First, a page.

Embarked on the SS Braemar Castle to Cairo, Egypt. The Troopship Braemar Castle was one of the last ships built for the Castle Line before its merger with the Union Line, Braemar Castle was a product of Barclay, Curle & Co., of Glasgow. Destined to spend most of her career in Government service, she was delivered in the summer of 1899 and placed on the line's intermediate service from Southampton to South Africa. When Union-Castle was created in March 1900, Braemar Castle remained on the merged line's intermediate service, although her British base was moved to London. From 1909 on, when she became a peacetime troop transport, Braemar Castle was used almost exclusively for military purposes, except for one commercial voyage for Union-Castle in 1920. During World War I she served in a variety of roles: cross-channel troop transport for the British Expeditionary Force (1914); troop transport for the Gallipoli campaign (1915); and hospital ship (from 1915). On November 23, 1916, while serving as a hospital ship, she struck a mine in the Mykoni Channel, Aegean Sea and was badly damaged. The mines had been laid by the German minelaying submarine U73. She was repaired at La Spezia (after being towed to Malta, where she waited unrepaired for three months). In March 1918, Braemar Castle was sent to Murmansk, Russia, and spent nearly a year there as a base hospital for British and French troops engaged in the Allied Northern Campaign. She returned to Russia in 1921 and, carrying patients and non-Russian medical personnel, was the last non-Russian ship to leave Archangel. She was later used to transport troops to Turkey and Cyprus during and after the 1922 fighting between Turkey and Greece. Braemar Castle made her final trooping voyage in September 1924 and was then sold for scrapping in Italy. Sources: Haws' Merchant Fleets; Mallett's The Union-Castle Line; Dunn's Ships of the Union-Castle Line.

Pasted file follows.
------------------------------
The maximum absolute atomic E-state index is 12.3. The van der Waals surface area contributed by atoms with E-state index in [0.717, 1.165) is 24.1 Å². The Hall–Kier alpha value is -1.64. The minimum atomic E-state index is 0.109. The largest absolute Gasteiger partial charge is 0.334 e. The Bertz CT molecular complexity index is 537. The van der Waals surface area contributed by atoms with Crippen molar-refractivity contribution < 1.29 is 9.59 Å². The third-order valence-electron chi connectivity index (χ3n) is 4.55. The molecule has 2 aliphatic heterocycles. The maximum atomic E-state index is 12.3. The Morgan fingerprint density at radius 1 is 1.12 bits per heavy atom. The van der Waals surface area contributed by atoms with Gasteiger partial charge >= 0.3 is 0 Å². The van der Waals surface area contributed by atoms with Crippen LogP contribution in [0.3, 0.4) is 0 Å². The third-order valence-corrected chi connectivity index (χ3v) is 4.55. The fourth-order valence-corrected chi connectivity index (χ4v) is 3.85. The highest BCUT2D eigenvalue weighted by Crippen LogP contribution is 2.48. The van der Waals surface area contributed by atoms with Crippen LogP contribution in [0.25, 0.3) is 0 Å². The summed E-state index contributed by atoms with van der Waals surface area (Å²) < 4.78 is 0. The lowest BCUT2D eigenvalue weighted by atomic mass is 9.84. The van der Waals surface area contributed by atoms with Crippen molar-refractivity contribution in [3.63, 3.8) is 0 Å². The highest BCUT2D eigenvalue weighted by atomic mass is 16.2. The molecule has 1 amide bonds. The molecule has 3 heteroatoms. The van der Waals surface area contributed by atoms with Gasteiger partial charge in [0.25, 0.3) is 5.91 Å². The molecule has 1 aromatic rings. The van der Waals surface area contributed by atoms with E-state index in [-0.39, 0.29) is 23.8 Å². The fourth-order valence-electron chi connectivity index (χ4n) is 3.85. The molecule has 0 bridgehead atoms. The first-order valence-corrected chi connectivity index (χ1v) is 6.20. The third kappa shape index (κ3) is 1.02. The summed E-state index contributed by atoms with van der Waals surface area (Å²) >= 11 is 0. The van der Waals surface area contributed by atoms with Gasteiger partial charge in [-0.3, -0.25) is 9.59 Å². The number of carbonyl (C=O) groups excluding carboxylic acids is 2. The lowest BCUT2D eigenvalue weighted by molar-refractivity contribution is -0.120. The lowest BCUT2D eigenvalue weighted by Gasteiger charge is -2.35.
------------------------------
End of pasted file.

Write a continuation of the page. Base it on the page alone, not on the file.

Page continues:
Military
Appointed as Acting Corporal, unpaid.
Military
Appointed as Acting Corporal, paid.
Military
Absent from duty. Reprimanded.
Military
Reverted to Rifleman at his own request.
Occupation
Occupation at 1911 census.
Military
Repatriated from Cairo, Egypt.
Military
Transferred to the Reserve with his consent.
Military
Enlisted in Bridlington. He requested and was appointed to the Rifle Brigade.
Military
Promotion to Lance Corporal.
Military
The Order of Battle for the 2nd Battle of Ypres between 22 April 1915 and 25 May 1915 shows the 1st Battalion of the Rifle Brigade in the 11th Brigade as part of the 4th Division under the command of Major General H.F.M. Wilson. When the German gas attack initiated the 2nd Battle of Ypres on 22 April 1915, 4th Division was in GHQ (General Head Quarters) Reserve, and over the following days parts of it were sent up piecemeal to reinforce the Canadian Division, plug gaps in the line, and take part in the counter-attacks around Kitchener's Wood. It was not until 4 May that Wilson was able to reassemble his division to relieve the Canadians \endash parts of it had been assigned to six different divisions.
Death
Lance Corporal Ernest Hourd No 9661 1st Battalion Rifle Brigade (The Prince Consorts Own) Killed in action Ypres, Belgium on 3 May 1915
Shared note
(Research):Birth Q3 1884 Doncaster,9c 693 Killed in Action in Belgium on 3 May 1915
MilitaryRifle Brigade Cap BadgeRifle Brigade Cap Badge
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MilitarySS RewaSS Rewa
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MilitarySS Braemar CastleSS Braemar Castle
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MilitarySS Braemar CastleSS Braemar Castle
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OccupationRifle Brigade Cap BadgeRifle Brigade Cap Badge
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Military2nd Battle Of Ypres2nd Battle Of Ypres
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DeathErnest Hourd, Bridlington CenotaphErnest Hourd, Bridlington Cenotaph
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DeathErnest Hourd, Memorial PlaqueErnest Hourd, Memorial Plaque
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MilitaryErnest Hourd's Service RecordErnest Hourd's Service Record
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BurialWar Grave CertificateWar Grave Certificate